The Dodge Charger Daytona 392: A perfectly simple, silly machine

How can you not love this simple, silly machine? It’s a pretty basic recipe, but one that I truly enjoy. Take a large V8 engine and have it send power to the rear. Add in room for friends, tremendous noise, comfortable seats, and you have a modern muscle car. That is the Dodge Charger Daytona 392.
Paying homage to the Daytona name, you’ll find a rear decal that harkens back to the old big wing cars. It’s smartly done and the design evokes thoughts of that tall spoiler in silhouette fashion.
Under the hood sits a 392 cubic-inch V8 engine. Here it cranks out 485 horsepower and supplies that out to the rear wheels through an eight-speed automatic gearbox.
If you can’t swing the extra dough required to bring home a Hellcat, then this 6.4-liter equipped beastie is a brilliant alternative. You won’t save any money on tires though… because you’ll be burning through them just like you would in the more powerful Hellcat.
The Dodge Charger Daytona 392 is James Hetfield, the Car.
[Disclaimer: Dodge tossed us the keys to the Daytona 392 and included a tank of fuel. ]

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9 responses to “The Dodge Charger Daytona 392: A perfectly simple, silly machine”

  1. memikeyounot Avatar

    So out of my price and life range, as it were. But I just can’t imagine spending $40K plus or minus and buying that car in Honda Accord/Toyota Camry/Chevy Malibu METALLIC GREY. Such an overused color from every manufacturer in the market. I work part time at a local parking garage where lots of customers fly in to our airport and get a rental. There are lots of high end rentals since the hotel is kind of high end, you know they can afford it. There were 2 Porsche Cayenne’s last weekend, both in this hideous gray color. (I know they’re rentals due to the small UPC Code on the rear side window.. STOP THE GRAY METALLIC, please. Now I’m done 🙂

    1. GTXcellent Avatar

      Here here!
      We were leaving from my youngest’s T-Ball game and I had to stop and actually laugh – of the 30 or so vehicles in the parking lot, our blue Jeep was the ONLY one that was actually a color. Every other pickup and SUV (’cause no-one drives cars anymore) was either black, white, or a various silver/grey/gray.

      1. memikeyounot Avatar

        Silver, white and black are all about as bad as gray. I spent a Saturday not long ago with my adult daughter, and she was driving. About an hour into the day, she asked me if I always bitched and moaned (her words, not mine) about the color of cars. I said, YES. I do. For a while at the hotel parking, I took pictures of all the gray cars that came in the lot. After about 5 or 6, 5 hour shifts, I saw that I had 33 gray cars alone. I decided nobody cares except me.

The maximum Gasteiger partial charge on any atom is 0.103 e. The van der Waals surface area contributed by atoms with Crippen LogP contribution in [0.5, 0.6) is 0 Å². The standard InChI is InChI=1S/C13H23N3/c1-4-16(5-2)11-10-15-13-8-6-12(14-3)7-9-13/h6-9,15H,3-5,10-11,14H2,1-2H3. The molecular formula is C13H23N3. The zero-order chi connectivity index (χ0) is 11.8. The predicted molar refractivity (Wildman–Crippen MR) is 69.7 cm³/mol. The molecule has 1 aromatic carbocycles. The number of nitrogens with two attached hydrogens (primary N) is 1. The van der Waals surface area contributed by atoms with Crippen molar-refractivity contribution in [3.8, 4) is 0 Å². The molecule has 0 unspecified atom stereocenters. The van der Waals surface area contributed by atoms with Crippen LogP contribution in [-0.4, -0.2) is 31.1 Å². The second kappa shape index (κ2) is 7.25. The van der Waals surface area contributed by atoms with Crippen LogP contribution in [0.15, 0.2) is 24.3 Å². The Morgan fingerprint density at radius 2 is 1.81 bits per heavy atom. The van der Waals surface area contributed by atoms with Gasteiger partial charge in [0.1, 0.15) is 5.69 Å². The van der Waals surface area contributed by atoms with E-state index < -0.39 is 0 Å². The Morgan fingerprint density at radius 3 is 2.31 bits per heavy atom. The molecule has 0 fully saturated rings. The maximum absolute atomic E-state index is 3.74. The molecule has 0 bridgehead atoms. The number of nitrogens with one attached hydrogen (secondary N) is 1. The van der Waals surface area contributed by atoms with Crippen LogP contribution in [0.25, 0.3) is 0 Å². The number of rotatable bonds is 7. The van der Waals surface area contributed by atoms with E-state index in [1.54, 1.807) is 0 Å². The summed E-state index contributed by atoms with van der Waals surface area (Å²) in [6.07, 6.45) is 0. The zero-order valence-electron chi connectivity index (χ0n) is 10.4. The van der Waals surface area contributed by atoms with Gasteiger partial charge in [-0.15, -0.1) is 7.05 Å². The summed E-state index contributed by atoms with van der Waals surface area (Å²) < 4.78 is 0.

For some reason, this picture didn’t get deleted. So typical.

  2. Harry Callahan Avatar
    Harry Callahan

    I credit FCA for riding this muscle car thing for as long, and as well, as they have. This platform long ago amortized its development costs, as has the powertrain. The late Sergio created a real gravy train here–take a basic, yet very desirable car, add horsepower and some sinister design cues…and voila!
    I would REALLY enjoy driving one of these…for a day or so. Then, my thrifty, rational brain would kick in…and I would return to my slow 4-cylinder, practical family sedan. For some reason, I just can’t justify a flashy, expensive 15mpg car when the paid-for 35mpg car in my garage can get me where I am going just as safely and comfortably.
    -A short time ago, I actually went to CarMax, and traded (plus cash!) the sedan for a late model Mustang GT Convert with a manual trans. 36 hours later I felt a fool, and took CarMax up on their 7 day warranty…got my sedan back.

    1. Zentropy Avatar

      I agree with you. This type of car would be amazingly fun on occasion, but it’s honestly too much for daily driving. I like the ability to wring-out a car to 8/10ths on the way to the grocery store. I can’t do that in a 400+ hp muscle car without risking a ticket. But a nondescript four-banger sedan with a manual transmission (and a few engine/suspension tweaks) can be fun every day.

      1. Harry Callahan Avatar
        Harry Callahan

        Yes, we are brothers. My daily is a 2015 Mazda6 with manual. Its a great fit for my 52 mile daily commute lifestyle.

  3. Zentropy Avatar

    The F8 green is a seriously sweet color, and I’d delete every inch of optional vinyl. If they would offer a damned manual transmission in the Charger, I might be tempted. I don’t understand why they don’t, as it’s bound to be a near bolt-on swap with the Challenger.

    1. ptschett Avatar

      My theory:
      1) I doubt FCA ever recovers the expense of developing & certifying a manual Charger, especially at this late point in the product lifecycle
      2) the automatic is sufficiently superior to the manual that it further hurts the business case in point 1. I had a manual 2010 Challenger R/T; I knew its replacement was going to be a 2015 5.7 Hemi/8-speed Lx car before I decided if it was going to be a Charger or a Challenger, because the manual was never very great. The clutch engagement point was intolerably variable in its position above the floor and the synchros were grumpy about doing their jobs if they were cold soaked to temperatures that are normal for 1/4-1/2 the year here.

      1. Zentropy Avatar

        Development would cost practically nothing, considering very few tweaks would be needed to transplant it from the Challenger, though I agree that the certification costs probably aren’t worth it. I think even crash tests are required for a different transmission.
        As for the performance, I’d take a stubborn, heavy-clutched manual over the best automatic, any day.